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Box Score Doesn’t Tell Full Story When it Comes to Pitt’s Habakkuk Baldonado



Habakkuk Baldonado shouldered expectations that weren’t restricted to just Pittsburgh, or even the United States, when he decided to return for his fifth season.

The journey for Baldonado began in Rome, Italy, where he was born and raised. He arrived in the United States for his senior year of high school — his only year of high school football at Clearwater Academy International — and he quickly drew the admiration of college teams.

He arrived at Pitt as a raw defensive end, towering over the coaching staff at 6-foot-5, 230 pounds, and it didn’t take too long to make an impact. His non-stop motor and ability to soak up every ounce of knowledge from the veteran unit around him led to a breakout season last year.

With a 12-sack, 9-tackle for loss campaign last season, leading Pitt in sacks, the NFL Draft buzz arrived with it. He decided to turn down the interest — a potential Day 2 selection — to return for a push at solidifying Day 1 status and repeating as champs.

It hasn’t been the season that Baldonado envisioned when he decided to come back.

Injuries have certainly impacted Baldonado this season, missing a full game against Rhode Island and a couple of halves, but that doesn’t take the dent out of his underwhelming performance when he has been on the field. He led Pitt in sacks last season, and he has just one this season — a half sack against West Virginia and another against Syracuse.

Pat Narduzzi felt like if not for an armbar from a Syracuse offensive lineman, which did draw a holding call, Baldonado would’ve had a bigger day — at least on the stat sheet. Because Narduzzi feels like the box scores haven’t told the full story this season.

“Haba has been outstanding, and again, sometimes for all these All-Americans, let’s just look at numbers, but I’ve talked to a lot of scouts that walked through here, and they see almost the strips, they see ‘almost,'” Narduzzi said Monday at the UPMC Rooney Sports Complex. “That’s what they want to see.”

Those ‘almost’ plays were an area of emphasis for Baldonado before the season. He felt like — along with defensive line coach Charlie Partridge — he left a lot out on the field last season. So, the pair put their heads together over the offseason, Baldonado put his nose to the grindstone in the film room and on the practice field.

TALLAHASSEE, FL – NOVEMBER 7: Quarterback Chubba Purdy #12 of the Florida State Seminoles avoids a tackle by Defense End Habakkuk Baldonado #87 of the Pittsburgh Panthers during the game at Doak Campbell Stadium on Bobby Bowden Field on November 7, 2020 in Tallahassee, Florida. Pitt defeated FSU 41 to 17. (Photo by Don Juan Moore/Character Lines)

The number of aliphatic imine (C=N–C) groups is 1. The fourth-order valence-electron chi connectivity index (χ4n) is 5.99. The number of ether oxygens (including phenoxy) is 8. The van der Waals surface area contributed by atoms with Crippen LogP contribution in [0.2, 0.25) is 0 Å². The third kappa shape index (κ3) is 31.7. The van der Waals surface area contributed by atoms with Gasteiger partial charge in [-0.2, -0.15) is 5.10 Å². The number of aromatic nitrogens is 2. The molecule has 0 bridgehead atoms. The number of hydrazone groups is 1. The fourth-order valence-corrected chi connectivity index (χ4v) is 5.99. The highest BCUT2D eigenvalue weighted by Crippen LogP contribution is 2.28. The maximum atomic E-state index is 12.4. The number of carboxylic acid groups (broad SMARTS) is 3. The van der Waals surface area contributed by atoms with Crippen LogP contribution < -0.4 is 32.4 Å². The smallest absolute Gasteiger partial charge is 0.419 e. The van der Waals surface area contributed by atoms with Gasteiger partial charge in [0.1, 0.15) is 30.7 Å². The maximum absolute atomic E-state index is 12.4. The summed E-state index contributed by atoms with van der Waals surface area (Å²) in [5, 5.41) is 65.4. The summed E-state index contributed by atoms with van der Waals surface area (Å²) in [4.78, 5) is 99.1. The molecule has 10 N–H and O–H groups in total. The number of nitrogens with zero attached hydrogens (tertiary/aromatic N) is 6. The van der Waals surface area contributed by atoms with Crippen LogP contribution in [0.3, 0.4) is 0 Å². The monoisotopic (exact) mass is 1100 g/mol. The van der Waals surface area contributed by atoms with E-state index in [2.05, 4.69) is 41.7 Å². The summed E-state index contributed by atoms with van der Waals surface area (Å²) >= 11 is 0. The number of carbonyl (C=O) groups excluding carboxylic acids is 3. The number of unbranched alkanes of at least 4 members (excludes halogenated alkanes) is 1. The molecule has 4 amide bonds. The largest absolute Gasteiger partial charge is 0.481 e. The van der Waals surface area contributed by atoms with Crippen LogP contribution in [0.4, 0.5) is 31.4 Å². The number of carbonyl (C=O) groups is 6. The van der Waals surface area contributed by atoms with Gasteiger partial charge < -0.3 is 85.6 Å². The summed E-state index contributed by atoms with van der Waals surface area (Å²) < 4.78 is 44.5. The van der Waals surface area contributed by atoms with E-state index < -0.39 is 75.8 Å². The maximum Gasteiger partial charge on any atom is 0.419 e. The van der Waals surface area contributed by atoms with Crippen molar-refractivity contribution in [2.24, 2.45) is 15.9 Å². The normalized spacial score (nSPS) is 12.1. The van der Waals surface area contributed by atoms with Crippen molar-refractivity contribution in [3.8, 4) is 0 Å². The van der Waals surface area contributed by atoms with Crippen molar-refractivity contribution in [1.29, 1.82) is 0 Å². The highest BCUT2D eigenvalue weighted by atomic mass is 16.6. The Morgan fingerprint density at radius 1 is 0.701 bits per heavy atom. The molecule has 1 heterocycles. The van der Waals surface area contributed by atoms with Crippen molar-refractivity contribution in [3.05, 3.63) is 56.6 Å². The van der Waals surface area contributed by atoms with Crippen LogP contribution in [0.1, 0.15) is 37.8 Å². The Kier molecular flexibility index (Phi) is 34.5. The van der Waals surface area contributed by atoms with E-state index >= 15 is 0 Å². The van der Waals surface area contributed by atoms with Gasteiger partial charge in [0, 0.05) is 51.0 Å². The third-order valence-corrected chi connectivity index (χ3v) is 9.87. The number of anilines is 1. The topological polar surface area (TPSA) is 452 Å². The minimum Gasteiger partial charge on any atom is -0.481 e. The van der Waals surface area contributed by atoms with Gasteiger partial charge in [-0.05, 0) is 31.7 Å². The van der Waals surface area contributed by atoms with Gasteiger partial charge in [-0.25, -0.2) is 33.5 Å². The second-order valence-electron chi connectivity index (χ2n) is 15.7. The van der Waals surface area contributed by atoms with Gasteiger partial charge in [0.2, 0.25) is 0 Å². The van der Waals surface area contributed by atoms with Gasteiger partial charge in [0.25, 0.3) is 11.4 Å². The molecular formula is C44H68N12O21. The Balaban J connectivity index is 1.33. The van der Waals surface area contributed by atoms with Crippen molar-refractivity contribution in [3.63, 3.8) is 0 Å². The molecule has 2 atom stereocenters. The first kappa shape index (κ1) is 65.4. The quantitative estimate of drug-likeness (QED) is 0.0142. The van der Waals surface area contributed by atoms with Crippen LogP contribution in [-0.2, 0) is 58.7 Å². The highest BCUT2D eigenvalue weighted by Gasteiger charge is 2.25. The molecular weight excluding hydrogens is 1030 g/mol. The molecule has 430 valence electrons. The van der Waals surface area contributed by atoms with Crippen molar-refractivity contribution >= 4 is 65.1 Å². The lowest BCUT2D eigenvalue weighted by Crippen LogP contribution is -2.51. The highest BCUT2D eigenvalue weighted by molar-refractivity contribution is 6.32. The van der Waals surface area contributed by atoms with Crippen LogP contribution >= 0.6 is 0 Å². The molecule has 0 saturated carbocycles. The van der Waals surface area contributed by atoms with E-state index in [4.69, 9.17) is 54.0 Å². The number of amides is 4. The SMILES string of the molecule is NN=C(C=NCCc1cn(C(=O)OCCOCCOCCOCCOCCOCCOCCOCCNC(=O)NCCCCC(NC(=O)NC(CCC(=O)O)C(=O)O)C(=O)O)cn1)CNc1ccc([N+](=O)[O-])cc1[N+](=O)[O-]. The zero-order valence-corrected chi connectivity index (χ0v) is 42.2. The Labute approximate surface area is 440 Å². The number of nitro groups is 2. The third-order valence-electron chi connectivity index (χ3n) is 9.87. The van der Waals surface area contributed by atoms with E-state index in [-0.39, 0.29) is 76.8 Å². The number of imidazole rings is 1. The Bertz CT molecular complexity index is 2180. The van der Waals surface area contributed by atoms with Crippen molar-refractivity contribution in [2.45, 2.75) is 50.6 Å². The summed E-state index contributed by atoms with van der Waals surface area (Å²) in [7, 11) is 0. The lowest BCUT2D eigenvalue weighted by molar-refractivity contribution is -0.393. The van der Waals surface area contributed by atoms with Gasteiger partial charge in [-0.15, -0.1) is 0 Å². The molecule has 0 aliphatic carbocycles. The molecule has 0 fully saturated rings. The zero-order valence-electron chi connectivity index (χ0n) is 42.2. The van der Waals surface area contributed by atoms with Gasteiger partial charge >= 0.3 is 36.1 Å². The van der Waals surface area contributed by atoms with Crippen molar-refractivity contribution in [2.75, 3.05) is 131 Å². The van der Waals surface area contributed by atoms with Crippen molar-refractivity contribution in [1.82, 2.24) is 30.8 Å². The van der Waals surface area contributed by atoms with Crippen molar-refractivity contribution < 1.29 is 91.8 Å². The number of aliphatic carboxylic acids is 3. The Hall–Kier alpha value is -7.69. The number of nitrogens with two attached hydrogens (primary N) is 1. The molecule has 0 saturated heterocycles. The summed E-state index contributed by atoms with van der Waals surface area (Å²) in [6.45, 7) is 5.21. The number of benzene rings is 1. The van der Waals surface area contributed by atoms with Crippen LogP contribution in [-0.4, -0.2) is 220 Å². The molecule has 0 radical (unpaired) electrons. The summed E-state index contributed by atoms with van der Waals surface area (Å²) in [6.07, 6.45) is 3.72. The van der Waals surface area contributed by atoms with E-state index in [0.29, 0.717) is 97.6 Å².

Even when the months — years — of hard work haven’t translated on the field, Baldonado hasn’t let frustration seep into his day-to-day work ethic. He’s still a leader who leads by example in every aspect of being a football player and with his voice when the time calls for it.

“We’re all adults standing here, the more you invest in something, the more it means to you,” Partridge said earlier this season. “So, in those moments you’re gonna speak up, and Haba is fully invested.

“The time that he’s put in, the time that continues to put in, so when things aren’t going exactly the way we want, he speaks up on behalf of the group and really does a great job of being a strong leader — not worrying if someone likes what he says, he doesn’t care. He’s gonna say what needs to be said, and if they like him, they’ll like him down the road.”

When it comes to Baldonado’s on-field struggles this season, through the eight games he’s dressed for and stepped onto the field, he’s played exactly half as many snaps as he did last season (329 in 2022 to 658 in 2021).

According to Pro Football Focus, Baldonado has recorded 21 total pressures this season, forced 14 quarterback hurries and hit opposing quarterbacks six times — with a 15.3%-win rate against opposing offensive linemen. All of these compare favorably to last season’s per-game basis.

The only stat that doesn’t is actual sack totals. Which, admittedly, is pretty important.

And in the run game, Baldonado has missed just one tackle this season, a low 5.6% missed tackle rate, and he’s stuffed opposing running backs eight times. The two-way ability in defending the run and opposing quarterbacks is still there. The production just hasn’t quite matched up.

The box score stats are what is highlighted in the preseason magazines and on the NFL Draft websites, but Narduzzi said that the scouts he’s actually interacted with have seen the level of attention and detail that goes into Baldonado’s game on a consistent basis.

“Haba is about the details,” Narduzzi said. “If there’s one guy — and again, Deslin had a heck of a day, but if there’s one guy that’s really been as detailed as anyone at that defensive end spot — it’s been Haba. We’ve been happy with where he is, and he wants to go make plays, and he’d like to get those stats like everybody would.”

There are three games left this season, against Virginia, Duke and Miami, and Baldonado very likely will not reach the numbers he put together last season. But for a player who has led the defense all season, coming up just short on numerous occasions throughout the course of the season, he has the opportunity to finish on a high note.

And put together the production and attention to detail that will truly draw the attention of NFL scouts.

Sandy Schall, Coldwell Banker
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